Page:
Attempting to Relax With Kit Assembly, and Failing


This hobby does many good things for me. It’s a channel for creative expression, an entre into new fields of learning, a doorway to social settings. But a means of relaxation? Um, not really. I can be a terrible perfectionist at times.

Take this Model Power Erie Station kit, for example. I picked it up at the Batavia show a couple of years ago for $7. The box was heavily water-damaged, but all the pieces were there, still on the sprues. When I decided that the yard modules needed a structure or two, this kit seemed like just the thing. I promised myself I wouldn’t get uptight about the assembly. Yeah, right.

Model Power’s so-called “Erie Station” is actually a model of the Rio Grande Southern railroad station in Rico, Colorado. Models of this particular building have been available in N, HO, O, and probably other scales, for many years. It just might be the most-modelled railroad building ever. The Model Power kit comes molded in four colors, so you can assemble it right out of the box and plunk it on the layout.

Erie_station_kit_081Well, maybe you can. I sure can’t. Those bright red plastic walls are just too garish for my taste, and if my past experience with Model Power buildings is any guide, they’d give off a translucent glow from any interior lighting, too. So, opacity was the first thing to deal with. With past projects, I’ve addressed the glowing-structure problem by painting interior walls black, or lining them with black paper, with some success. For this building I laminated the walls with pieces of aluminum foil, sprayed with a light hit of Super 77 adhesive. After the adhesive had some time to set, I cut out the door and window openings with an X-Acto blade. Yes, it was tedious. Yes, it was probably overkill. But I’m pretty sure that no light is going to bleed through these walls.

Erie_station_roof_087The next issue for me to worry about was the cupola. In most aspects, the Rico station is a perfectly typical late-nineteenth-century railroad station, such as you’d find in any corner of the country. The tiny cupola, sitting awkwardly on one side of the track-facing dormer, is anything but typical, however. I don’t want people recognizing my station as “that kit I’ve seen a hundred times before.” I just want a typical station. The cupola absolutely had to go. It’s easy enough to leave it off, but it leaves a blank, unshingled patch of roof behind. I laid down thin strips of styrene to cover the bald spot, and carved them as best I could to match the cedar-shake-style shingles molded into the rest of the roof. Obsessive? Probably.

With the major modifications out of the way, it was time to fret about paint. An “Erie Station” ought to be painted in Erie colors, right? Why not? The Erie Lackawanna is one of the railroads that inspire my modelling. A quick flip through my library yielded a good color photo of the Erie station in Avon, New York, in the Erie’s standard two-tone green. Out came the airbrush. The entire station got a hit of light green, then using the photo as a reference, the lower half got the dark green. I just used a loose mask for the boundary, and for once, didn’t worry too much if it wasn’t perfect. There would be some touch-up done later anyway. While I had the dark green in the airbrush, I hit the windows and doors attached to the sprue. Most of them, anyway. I somehow missed a couple of doors.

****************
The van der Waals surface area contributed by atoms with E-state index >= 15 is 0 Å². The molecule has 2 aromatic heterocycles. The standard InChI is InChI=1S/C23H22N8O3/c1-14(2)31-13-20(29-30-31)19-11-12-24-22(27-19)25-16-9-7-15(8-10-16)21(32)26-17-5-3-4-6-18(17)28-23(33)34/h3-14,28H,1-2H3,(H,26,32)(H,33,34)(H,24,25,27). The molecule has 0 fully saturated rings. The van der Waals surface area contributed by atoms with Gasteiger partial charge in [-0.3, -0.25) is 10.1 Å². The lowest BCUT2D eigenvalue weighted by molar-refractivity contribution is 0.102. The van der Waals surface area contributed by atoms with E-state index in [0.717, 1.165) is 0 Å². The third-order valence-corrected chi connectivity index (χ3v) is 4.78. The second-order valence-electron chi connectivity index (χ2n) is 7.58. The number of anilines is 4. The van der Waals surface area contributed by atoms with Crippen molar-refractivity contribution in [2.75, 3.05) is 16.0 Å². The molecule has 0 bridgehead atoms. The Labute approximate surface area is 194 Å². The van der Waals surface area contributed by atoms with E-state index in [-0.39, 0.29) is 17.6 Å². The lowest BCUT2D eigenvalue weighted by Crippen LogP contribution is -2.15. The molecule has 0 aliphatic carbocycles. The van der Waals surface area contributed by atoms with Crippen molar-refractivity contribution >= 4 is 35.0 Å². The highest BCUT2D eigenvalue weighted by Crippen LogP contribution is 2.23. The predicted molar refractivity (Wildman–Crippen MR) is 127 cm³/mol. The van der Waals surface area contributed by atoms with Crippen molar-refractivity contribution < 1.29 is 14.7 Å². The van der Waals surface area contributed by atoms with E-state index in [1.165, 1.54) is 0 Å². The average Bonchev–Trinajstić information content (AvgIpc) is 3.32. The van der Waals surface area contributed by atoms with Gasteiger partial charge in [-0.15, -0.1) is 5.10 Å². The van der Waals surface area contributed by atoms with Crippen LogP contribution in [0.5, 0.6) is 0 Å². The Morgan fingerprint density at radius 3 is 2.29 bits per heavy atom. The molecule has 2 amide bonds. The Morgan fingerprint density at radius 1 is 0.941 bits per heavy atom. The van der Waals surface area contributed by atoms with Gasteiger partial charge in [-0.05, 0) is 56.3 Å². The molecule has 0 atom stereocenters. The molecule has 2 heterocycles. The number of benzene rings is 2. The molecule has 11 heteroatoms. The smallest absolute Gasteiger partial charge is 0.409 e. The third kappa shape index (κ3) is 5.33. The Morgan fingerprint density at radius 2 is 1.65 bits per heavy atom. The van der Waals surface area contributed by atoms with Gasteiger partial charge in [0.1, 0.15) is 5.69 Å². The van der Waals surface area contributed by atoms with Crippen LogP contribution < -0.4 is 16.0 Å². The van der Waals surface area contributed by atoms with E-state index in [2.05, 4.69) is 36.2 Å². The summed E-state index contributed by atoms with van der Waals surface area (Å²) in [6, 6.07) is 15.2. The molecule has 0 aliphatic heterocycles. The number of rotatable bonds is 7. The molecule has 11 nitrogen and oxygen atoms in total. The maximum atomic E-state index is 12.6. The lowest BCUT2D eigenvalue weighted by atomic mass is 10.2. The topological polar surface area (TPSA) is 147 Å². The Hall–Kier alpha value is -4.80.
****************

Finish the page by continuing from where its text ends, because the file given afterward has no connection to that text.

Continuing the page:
The base/platform and the roof each got its own shade of dull brown. (That slate-blue color looks great on kitchen accessories, but silly on roofing shingles.) After the airbrushing was done, and everything had had a few days to dry, I painted trim by hand, and did a little touchup.

Windows and doors started going on next, a few at a time. They install from the outside, which meant that some paint needed to be scraped away first for the glue to adhere properly. The fit on some of them turned out to be a little sloppy, so I had to take care to align them reasonably well before the solvent set up. There’s a tiny dormer on the back side of the roof; its fit needed adjustment, too. After that, another round of touch-up with a 000 paintbrush. While doing this Saturday morning, I let a perfectly good cup of hot coffee go cold.

I still have a ways to go yet before this station is ready to go on the module. It’s not perfect, but I like the way it’s coming along. Maybe I should start relaxing now.